United States District Court, S.D. Texas, Houston Division
CERTAIN UNDERWRITERS AT LLOYD'S LONDON AND CERTAIN INSURANCE COMPANIES, et al, Plaintiffs,
CAMERON INTERNATIONAL CORPORATION, et al, Defendants.
MEMORANDUM AND ORDER
Kenneth M. Hoyt United States District Judge
the Court are Axon's motion for summary judgment [DE#
256] asserting that Hercules owes Axon a duty to defend and
indemnify Axon for claims made by the
plaintiffs in this suit, Hercules' response [DE#
277] and Axon's reply [DE# 329]. The Court has examined
the motion, response, reply and related documents and,
incorporating by reference the Court's earlier Memorandum
[DE# 413], determines that Axon's motion for summary
judgment should be granted.
factual background giving rise to Axon's claims against
Hercules originates in the business relationship between Axon
and Seahawk Drilling, Inc., (“Seahawk”) and the
Master Service Agreement (“MSA”) executed on June
16, 2010. Axon contracted to provide materials, goods,
equipment and services in connection with Seahawk's
business of drilling oil and gas wells. Specifically, Axon
refurbished the Hercules 265 blowout preventer
(“BOP”) at issue in this case. Prior to executing
the MSA, Seahawk filed for bankruptcy. Executing an MSA with
Axon was essential to the consummation of Seahawk's sale
of its assets to Hercules. In Re Seahawk
Drilling, Inc., et. al; Cause No. 11-20089 [DE# 489].
The June 16, MSA, in sweeping language, formalized all prior
and ongoing contractual obligations between Axon and Seahawk
with the following language:
Upon execution of this agreement, [Seahawk] agrees that . . .
this Agreement shall remain in force and effect until
canceled by either party by giving the other party ten (10)
days prior written notice . . . [T]his agreement shall
control and govern all work performed by [Axon] . . . [and
any] agreements or stipulations not in conformity with the
terms and provisions hereof shall be null and void . . .
See [DE# 256, Exh. A].
18, 2010, Axon executed a Master Service Contract
(“MSC”) with Hercules after Hercules purchased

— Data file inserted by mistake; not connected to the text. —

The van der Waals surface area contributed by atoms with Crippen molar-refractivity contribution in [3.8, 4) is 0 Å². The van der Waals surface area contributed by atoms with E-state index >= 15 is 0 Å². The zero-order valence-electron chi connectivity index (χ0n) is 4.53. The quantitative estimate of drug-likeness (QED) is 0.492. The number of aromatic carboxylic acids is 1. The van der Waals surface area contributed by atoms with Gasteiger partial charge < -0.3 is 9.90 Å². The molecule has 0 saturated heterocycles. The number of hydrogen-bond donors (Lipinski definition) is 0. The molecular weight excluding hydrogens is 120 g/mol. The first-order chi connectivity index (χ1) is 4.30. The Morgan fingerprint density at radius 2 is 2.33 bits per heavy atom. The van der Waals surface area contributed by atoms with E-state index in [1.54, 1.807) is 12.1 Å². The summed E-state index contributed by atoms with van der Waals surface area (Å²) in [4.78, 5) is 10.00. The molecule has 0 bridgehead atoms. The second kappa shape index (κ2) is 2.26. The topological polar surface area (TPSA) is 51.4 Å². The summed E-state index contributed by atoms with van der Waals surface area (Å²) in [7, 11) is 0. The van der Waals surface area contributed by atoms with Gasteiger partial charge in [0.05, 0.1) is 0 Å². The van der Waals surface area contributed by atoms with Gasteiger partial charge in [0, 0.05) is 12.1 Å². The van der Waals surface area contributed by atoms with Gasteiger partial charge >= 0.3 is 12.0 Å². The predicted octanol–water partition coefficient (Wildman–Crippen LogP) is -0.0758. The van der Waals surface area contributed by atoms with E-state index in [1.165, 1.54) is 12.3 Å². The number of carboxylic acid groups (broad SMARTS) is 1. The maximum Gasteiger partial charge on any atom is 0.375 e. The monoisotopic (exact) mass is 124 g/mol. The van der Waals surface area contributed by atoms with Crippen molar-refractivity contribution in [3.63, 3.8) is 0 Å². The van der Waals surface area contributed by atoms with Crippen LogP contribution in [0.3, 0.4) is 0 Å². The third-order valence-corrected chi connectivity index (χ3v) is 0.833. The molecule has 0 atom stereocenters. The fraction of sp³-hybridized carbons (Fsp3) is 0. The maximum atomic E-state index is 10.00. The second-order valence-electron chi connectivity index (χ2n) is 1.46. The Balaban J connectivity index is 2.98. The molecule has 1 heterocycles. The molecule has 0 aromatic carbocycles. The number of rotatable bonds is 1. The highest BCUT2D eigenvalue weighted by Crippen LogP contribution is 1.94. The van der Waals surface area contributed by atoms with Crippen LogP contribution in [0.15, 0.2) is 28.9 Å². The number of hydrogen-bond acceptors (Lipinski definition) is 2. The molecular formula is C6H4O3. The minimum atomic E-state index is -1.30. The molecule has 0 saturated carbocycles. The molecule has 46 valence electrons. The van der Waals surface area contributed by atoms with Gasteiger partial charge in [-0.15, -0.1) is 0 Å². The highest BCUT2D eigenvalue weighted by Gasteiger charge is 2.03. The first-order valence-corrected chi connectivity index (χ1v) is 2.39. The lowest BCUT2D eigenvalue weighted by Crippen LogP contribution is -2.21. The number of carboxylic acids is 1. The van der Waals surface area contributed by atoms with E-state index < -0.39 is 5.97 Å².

the assets of Seahawk out of a bankruptcy, pursuant to an
Asset Purchase Agreement (“APA”). The purchase
included ownership and assumption of the MSA between Axon and
Seahawk. See [DE# 256, Exh. B]. At the time of the
July 23, 2013 blowout, the MSA had not been terminated
according to its terms.
and the blind shear arms, the subject of the plaintiffs'
suit against Axon and others, were refurbished by Axon after
the MSC was executed. From time-to-time, prior to the
execution of the APA between Hercules and Seahawk, Axon
performed similar and related work for Seahawk. When the
blowout occurred, Hercules was under contract with Walter,
pursuant to a 2011 Offshore Drilling contract, to recomplete
the A-3 Well in the Gulf of Mexico.
several opposing contentions to Axon's motion for summary
judgment, Hercules asserts that: (a) the June 16, 2010, MSA
between Axon and Seahawk was superseded by the MSC executed
by Hercules and Axon on June 18, 2010; (b) the MSC calls for
the parties to defend and indemnify each other except where
the cause of loss was the negligence or legal fault of the
other party; (c) the MSC provides that “it shall not be
amended, modified, or waived except in writing signed by the
parties”; (d) the equipment and services, the subject
of this suit, were supplied “after” June 18, 2010
and are; therefore, subject only to the MSC; and (e) a
material fact issue exists concerning which of the
agreements, the MSA or MSC, governs the contentions between
Hercules and Axon.
SUMMARY JUDGMENT STANDARD
Rule 56(c) of the Federal Rules of Civil Procedure, the
moving party bears the initial burden of “informing the
district court of the basis for its motion and identifying
those portions of [the record] which it believes demonstrate
the absence of a genuine issue for trial.”
Matsushita Elec. Ind. Co. v. Zenith Radio Corp., 475
U.S. 574, 586 - 87 (1986); Adams v. Travelers Indem. Co.
of Connecticut, 465 F.3d 156, 163 (5th Cir. 2006). Where
the moving party has met its Rule 56(c) burden, the nonmovant
must come forward with “specific facts showing that
there is a genuine issue for trial.”
Matsushita, 475 U.S. at 586-87 (quoting Fed.R.Civ.P.
56(e)) (emphasis in original); Celotex Corp. v.
Catrett, 477 U.S. 317 (1986); and Adams, 465
F.3d at 164. To sustain the burden, the nonmoving party must
produce evidence admissible at trial showing that reasonable
minds could differ regarding a genuine issue of material
fact. Anderson, 477 U.S. at 250-51; 255; Morris
v. Covan World Wide Moving, Inc., 144 F.3d 377, 380 (5th
Cir. 1998). In deciding a summary judgment motion,
“[t]he evidence of the nonmovant is to be believed, and
all justifiable inferences are to be drawn in his
favor.” Anderson v. Liberty Lobby, Inc., 477
U.S. at 242, 255 (1986).